Panun Kashir is derived from Kashmiripanun kaśīr, which means "our own Kashmir". The Panun Kashmir organisation was founded by Kashmiris, including Kashmiri Hindu writer and activist Agnishekhar, in 1990 after the exodus of Kashmiri Hindus from Kashmir, under threat from militants. Approximately 300,000 to 600,000 Kashmiri Hindus fled Kashmir due to rising armed rebellion in Kashmir. However, Panun Kashmir estimates nearly 700,000 refugees.
The organisation passed a resolution, known as the Margdarshan Resolution, in Jammu in December 1991 demanding that:
(a) the establishment of a Homeland for the Kashmiri Hindus in the Valley of Kashmir comprising the regions of the Valley to the East and North of Jhelum River.
(b) that the Constitution of India be made applicable in letter and spirit in this Homeland in order to ensure right to life, liberty, freedom of expression and faith, equality and rule of law.
(c) that the Homeland be placed under the Central administration with a Union Territory status; and
(d) that all the seven hundred thousand Kashmiri Hindus, including those who have been driven out of Kashmir in the past and yearn to return to their homeland and those who were forced to leave on account of terrorist violence in Kashmir, be settled in the homeland on an equitable basis with dignity and honour.
Some advocates for Panun Kashmir wish that the majority of the valley of Kashmir and cities such as Srinagar, Anantnag, Sopore, Baramulla and Awantipora be included in the proposed union territory. However, the organisation claims that it in fact does not seek a Hindu homeland. Rather, it seeks a homeland for Kashmiri Hindus who are ready to live peacefully with their Muslim neighbours assuming the conditions are met for resettlement.
On 28 November 2019, India's consul-general in New York proposed an "Israeli model" on Kashmir to help the Kashmiri Pandits[clarification needed] return to their homeland. His hour-long video sparked outrage. Muslim Kashmiri activists and some Hindu Kashmiris feared that this will lead to worsening military control, losing their jobs to outsiders, and the loss of their identity by causing Hindus to replace the Muslim majority. This proposition has been compared to a "settler-colonial project", and Pakistani Prime Minister Imran Khan condemned the proposal as reflecting "the fascist mindset of the Indian government".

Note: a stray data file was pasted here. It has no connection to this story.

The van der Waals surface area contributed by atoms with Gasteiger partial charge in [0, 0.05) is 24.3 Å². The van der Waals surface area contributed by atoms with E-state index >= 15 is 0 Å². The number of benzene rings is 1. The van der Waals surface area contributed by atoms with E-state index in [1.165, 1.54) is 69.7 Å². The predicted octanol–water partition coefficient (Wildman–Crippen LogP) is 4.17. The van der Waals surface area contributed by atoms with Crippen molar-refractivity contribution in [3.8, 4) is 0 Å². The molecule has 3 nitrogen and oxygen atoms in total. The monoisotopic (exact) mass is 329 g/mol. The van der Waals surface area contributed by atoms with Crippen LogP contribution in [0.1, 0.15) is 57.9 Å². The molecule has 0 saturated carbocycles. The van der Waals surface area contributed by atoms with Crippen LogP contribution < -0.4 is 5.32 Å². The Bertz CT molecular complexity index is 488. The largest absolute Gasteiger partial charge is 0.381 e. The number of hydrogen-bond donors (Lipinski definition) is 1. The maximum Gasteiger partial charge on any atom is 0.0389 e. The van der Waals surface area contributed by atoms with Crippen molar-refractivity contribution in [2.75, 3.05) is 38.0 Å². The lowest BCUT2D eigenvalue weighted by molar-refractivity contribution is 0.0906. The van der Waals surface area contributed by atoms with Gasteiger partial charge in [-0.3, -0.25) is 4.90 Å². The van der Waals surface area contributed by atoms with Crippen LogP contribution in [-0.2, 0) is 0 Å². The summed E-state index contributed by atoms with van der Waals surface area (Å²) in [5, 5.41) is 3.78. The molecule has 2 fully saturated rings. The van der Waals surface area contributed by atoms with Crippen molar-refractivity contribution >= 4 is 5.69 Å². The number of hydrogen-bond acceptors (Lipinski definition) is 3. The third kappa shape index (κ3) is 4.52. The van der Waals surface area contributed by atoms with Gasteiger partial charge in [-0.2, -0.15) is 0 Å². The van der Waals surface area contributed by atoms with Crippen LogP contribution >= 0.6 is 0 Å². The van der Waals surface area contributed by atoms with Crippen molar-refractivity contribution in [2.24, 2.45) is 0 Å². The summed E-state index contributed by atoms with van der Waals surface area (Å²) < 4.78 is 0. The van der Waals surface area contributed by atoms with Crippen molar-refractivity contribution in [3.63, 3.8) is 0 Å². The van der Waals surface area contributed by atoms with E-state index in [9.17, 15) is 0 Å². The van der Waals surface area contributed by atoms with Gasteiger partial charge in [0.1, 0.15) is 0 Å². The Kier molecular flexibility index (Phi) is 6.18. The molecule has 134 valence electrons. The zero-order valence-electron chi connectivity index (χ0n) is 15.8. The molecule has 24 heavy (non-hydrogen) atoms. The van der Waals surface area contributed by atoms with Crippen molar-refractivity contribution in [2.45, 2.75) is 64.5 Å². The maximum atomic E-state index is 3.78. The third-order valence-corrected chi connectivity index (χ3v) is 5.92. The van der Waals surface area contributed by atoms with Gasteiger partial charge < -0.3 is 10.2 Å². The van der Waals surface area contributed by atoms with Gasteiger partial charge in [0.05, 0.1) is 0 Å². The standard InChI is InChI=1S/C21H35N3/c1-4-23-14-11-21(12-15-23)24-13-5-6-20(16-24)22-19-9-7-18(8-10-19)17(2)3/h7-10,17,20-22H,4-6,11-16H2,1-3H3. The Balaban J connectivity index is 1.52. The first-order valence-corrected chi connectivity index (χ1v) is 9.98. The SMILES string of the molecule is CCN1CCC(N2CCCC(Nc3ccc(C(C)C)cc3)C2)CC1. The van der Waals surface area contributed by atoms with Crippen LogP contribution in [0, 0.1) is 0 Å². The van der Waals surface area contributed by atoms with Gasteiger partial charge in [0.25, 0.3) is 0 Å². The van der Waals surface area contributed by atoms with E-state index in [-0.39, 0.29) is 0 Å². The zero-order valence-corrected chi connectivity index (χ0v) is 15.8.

After the murder of Rakesh Pandit by unidentified militants in June 2021, several members of the Panun Kashmir group proposed a military campaign to establish a separate Hindu region, where Kashmiri Pandits would be armed against local militants. That meeting and their proposed Union Territory has been opposed by Muslim activists, who compared the proposal to Israeli actions against the Palestinians.
^Singh, Devinder (21 November 2014). "Reinventing Agency, Sacred Geography and Community Formation: The Case of Displaced Kashmiri Pandits in India". The Changing World Religion Map. Dordrecht: Springer Netherlands. pp. 397–414. doi:10.1007/978-94-017-9376-6_20. ISBN9789401793759.
^"Protection Aspects of Unhcr Activities on Behalf of Internally Displaced Persons". Refugee Survey Quarterly. 14 (1–2): 176–191. 1995. doi:10.1093/rsq/14.1-2.176. ISSN1020-4067.:The mass exodus began on 1 March 1990, when about 250,000 of the 300,000 Kashmiri Pandits fled the State
^Casimir, Michael J.; Lancaster, William; Rao, Aparna (1 June 1997). "Editorial". Nomadic Peoples. 1 (1): 3–4. doi:10.3167/082279497782384668. ISSN0822-7942.:From 1947 on, Kashmir's roughly 700,000 Hindus felt increasingly uneasy and discriminated against, and youth … from a variety of sources such as Islamist organizations, Islamic countries,
Kashmiri Muslim fund raisers in the West, and migrant labor from Azad Kashmir in the …
^Sarkaria, Mallika Kaur (2009). "Powerful Pawns of the Kashmir Conflict: Kashmiri Pandit Migrants". Asian and Pacific Migration Journal. 18 (2): 197–230. doi:10.1177/011719680901800202. ISSN0117-1968. S2CID145137184.: Mr. Zalpuri... believes "it could be anything between 300,000 to 600,000 people"